For many men, working for their families is a sacrifice. There are men who give up the fulfilling but low-paying work they love so that their wives can stay home or cut down on work. Yet much of the feminist critique of traditional sex roles remains mired in a simplistic view of women as victims and men as oppressors. This was evident, by the way, on the Crooked Timber discussion thread. For instance, mythago, a feminist blogger, writes in the comments section:

[I]t’s interesting that none of these young women consider choosing a man who will share the work of rearing children, or perhaps even a stay-at-home dad. I wonder how much of that is cultural (“Gosh, I never thought of that!”) and how much is some kind of deep belief that if you start demanding fairness and participation by a potential husband, you’ll never find one.

Of course, it couldn’t possibly be because many of these young women see family as their turf, or limited workforce participation as their entitlement. Never mind the Times story; consider the 2001 book Flux: Women on Sex, Work, Love, Kids, and Life in a Half-Changed World, by bona fide feminist Peggy Orenstein. From my review in Reason:

“Men may have to do more, but women also have to let them,” writes Orenstein, who interviewed over 200 women while writing Flux. Most women, she concludes, hold on to maternal control, both out of fear of being labeled a bad mother and out of reluctance to relinquish power. Even career-oriented young women who talk the good talk about shared parenting often quickly reveal that they don’t expect and don’t really want men to be equal partners in child rearing.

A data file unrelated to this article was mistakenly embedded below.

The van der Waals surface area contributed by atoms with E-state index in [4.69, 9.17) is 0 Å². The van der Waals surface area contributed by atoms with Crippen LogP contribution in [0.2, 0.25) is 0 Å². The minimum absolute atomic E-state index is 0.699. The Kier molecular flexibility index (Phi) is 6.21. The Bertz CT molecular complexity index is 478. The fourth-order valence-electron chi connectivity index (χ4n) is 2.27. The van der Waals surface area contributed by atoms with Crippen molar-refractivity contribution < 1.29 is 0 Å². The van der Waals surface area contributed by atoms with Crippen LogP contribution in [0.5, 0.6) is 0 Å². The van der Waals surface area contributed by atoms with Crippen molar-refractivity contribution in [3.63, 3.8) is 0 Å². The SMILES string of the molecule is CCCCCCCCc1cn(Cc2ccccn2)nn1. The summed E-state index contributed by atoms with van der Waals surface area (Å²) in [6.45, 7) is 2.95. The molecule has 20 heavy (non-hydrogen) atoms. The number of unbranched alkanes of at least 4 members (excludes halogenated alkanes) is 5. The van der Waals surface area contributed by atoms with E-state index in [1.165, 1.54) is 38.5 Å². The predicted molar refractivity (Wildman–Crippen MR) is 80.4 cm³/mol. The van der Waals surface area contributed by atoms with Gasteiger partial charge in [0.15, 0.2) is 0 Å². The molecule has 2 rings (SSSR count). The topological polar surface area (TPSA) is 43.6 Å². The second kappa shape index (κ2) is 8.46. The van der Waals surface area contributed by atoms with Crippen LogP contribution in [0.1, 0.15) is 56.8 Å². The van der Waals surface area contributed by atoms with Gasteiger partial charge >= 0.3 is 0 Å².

“I say I’m pissed off that the men aren’t thinking about [balancing work and family], but the truth is, I don’t imagine my husband…thinking about working part-time,” admits a medical student. “I think of it as being my choice.”

These semi-traditional expectations shape women’s decisions long before they start shopping for maternity clothes. Many choose careers with lower pay (and often less prestige) but more flexibility. They also seek mates who are “husband material” in the most unreconstructed sense. One young woman interviewed by Orenstein rejects her devoted boyfriend in part, she sheepishly admits, because of his “limited earning potential” as an art director. Abbey, a sales rep for a comic book publisher, is strongly attached to her identity as a professional woman, yet deep down she wants the option of not working when she has kids — an option she is nearly certain she won’t exercise.

I have my disagreements with Orenstein, but she’s a feminist who “gets it,” and voices like hers are largely absent from the discussion today. Instead, we have feminists like mythago, who has this observation to make on the fact that upper-middle-class men now generally seek to marry women with elite degrees: “There’s far more status to having shut down a wife who had other options.” Is that really the feminist view of marriage in 2005? Men marry women in the hope of “shutting them down”?

By the way, I don’t think the Times article and the study it featured is that much of a cause for feminist alarm. The flaws in the study aside, what did it really find? Some 30% of women said they planned to work part-time while their children were young, and another 30% said they were going to stop working for a period of time. (That means the single largest group, 40% , were women who planned to continue working full-time after having children.) Most of them said that a quality education was important because it would enable them to maintain part-time employment or to return to the workforce after taking time off. That doesn’t sound to me like a bunch of women who are flocking back to domesticity. I believe that modern motherhood is more complicated than either conservatives or feminists think.

That said — there are real issues and real conflicts here. I will quote, once again, from my 2001 review of Peggy Orenstein’s book:

Orenstein makes a strong case that the crazy quilt of old and new norms often leaves women painfully conflicted and guilt-ridden, and contributes to marital tensions. While she wants businesses to make it easier for both sexes to lead balanced lives, she stresses that “there are decisions we [women] can make more consciously … consequences we can understand more fully as we assemble the pieces of our professional and personal dreams.”

Amen to that.